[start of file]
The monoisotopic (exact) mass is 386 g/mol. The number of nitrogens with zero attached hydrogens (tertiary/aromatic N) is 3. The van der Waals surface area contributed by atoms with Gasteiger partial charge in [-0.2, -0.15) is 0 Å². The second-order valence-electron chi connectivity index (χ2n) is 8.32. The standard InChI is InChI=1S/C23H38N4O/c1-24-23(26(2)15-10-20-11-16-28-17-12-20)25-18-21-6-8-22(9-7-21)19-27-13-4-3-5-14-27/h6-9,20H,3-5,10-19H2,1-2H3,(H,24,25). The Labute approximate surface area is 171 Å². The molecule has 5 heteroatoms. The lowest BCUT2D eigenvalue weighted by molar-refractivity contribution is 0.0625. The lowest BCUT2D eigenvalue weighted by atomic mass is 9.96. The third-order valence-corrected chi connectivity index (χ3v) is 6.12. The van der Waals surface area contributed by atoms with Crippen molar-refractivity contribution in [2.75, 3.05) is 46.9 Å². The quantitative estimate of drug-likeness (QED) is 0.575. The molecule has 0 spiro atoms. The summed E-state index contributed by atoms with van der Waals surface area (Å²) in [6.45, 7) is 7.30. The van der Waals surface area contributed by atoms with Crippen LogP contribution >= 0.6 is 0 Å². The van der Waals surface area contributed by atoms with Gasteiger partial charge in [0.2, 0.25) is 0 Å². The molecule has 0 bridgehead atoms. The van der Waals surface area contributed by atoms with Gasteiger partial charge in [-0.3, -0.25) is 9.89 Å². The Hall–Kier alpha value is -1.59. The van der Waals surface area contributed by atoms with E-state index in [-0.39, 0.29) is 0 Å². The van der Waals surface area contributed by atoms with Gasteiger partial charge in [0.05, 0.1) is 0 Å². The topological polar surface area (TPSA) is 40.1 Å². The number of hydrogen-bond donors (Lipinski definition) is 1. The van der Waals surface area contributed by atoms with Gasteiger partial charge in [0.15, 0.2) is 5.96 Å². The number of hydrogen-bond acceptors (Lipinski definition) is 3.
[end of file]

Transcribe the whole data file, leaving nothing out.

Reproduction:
The monoisotopic (exact) mass is 386 g/mol. The number of nitrogens with zero attached hydrogens (tertiary/aromatic N) is 3. The van der Waals surface area contributed by atoms with Gasteiger partial charge in [-0.2, -0.15) is 0 Å². The second-order valence-electron chi connectivity index (χ2n) is 8.32. The standard InChI is InChI=1S/C23H38N4O/c1-24-23(26(2)15-10-20-11-16-28-17-12-20)25-18-21-6-8-22(9-7-21)19-27-13-4-3-5-14-27/h6-9,20H,3-5,10-19H2,1-2H3,(H,24,25). The Labute approximate surface area is 171 Å². The molecule has 5 heteroatoms. The lowest BCUT2D eigenvalue weighted by molar-refractivity contribution is 0.0625. The lowest BCUT2D eigenvalue weighted by atomic mass is 9.96. The third-order valence-corrected chi connectivity index (χ3v) is 6.12. The van der Waals surface area contributed by atoms with Crippen molar-refractivity contribution in [2.75, 3.05) is 46.9 Å². The quantitative estimate of drug-likeness (QED) is 0.575. The molecule has 0 spiro atoms. The summed E-state index contributed by atoms with van der Waals surface area (Å²) in [6.45, 7) is 7.30. The van der Waals surface area contributed by atoms with Crippen LogP contribution >= 0.6 is 0 Å². The van der Waals surface area contributed by atoms with Gasteiger partial charge in [0.2, 0.25) is 0 Å². The molecule has 0 bridgehead atoms. The van der Waals surface area contributed by atoms with Gasteiger partial charge in [-0.3, -0.25) is 9.89 Å². The Hall–Kier alpha value is -1.59. The van der Waals surface area contributed by atoms with E-state index in [-0.39, 0.29) is 0 Å². The van der Waals surface area contributed by atoms with Gasteiger partial charge in [0.05, 0.1) is 0 Å². The topological polar surface area (TPSA) is 40.1 Å². The number of hydrogen-bond donors (Lipinski definition) is 1. The van der Waals surface area contributed by atoms with Gasteiger partial charge in [0.15, 0.2) is 5.96 Å². The number of hydrogen-bond acceptors (Lipinski definition) is 3.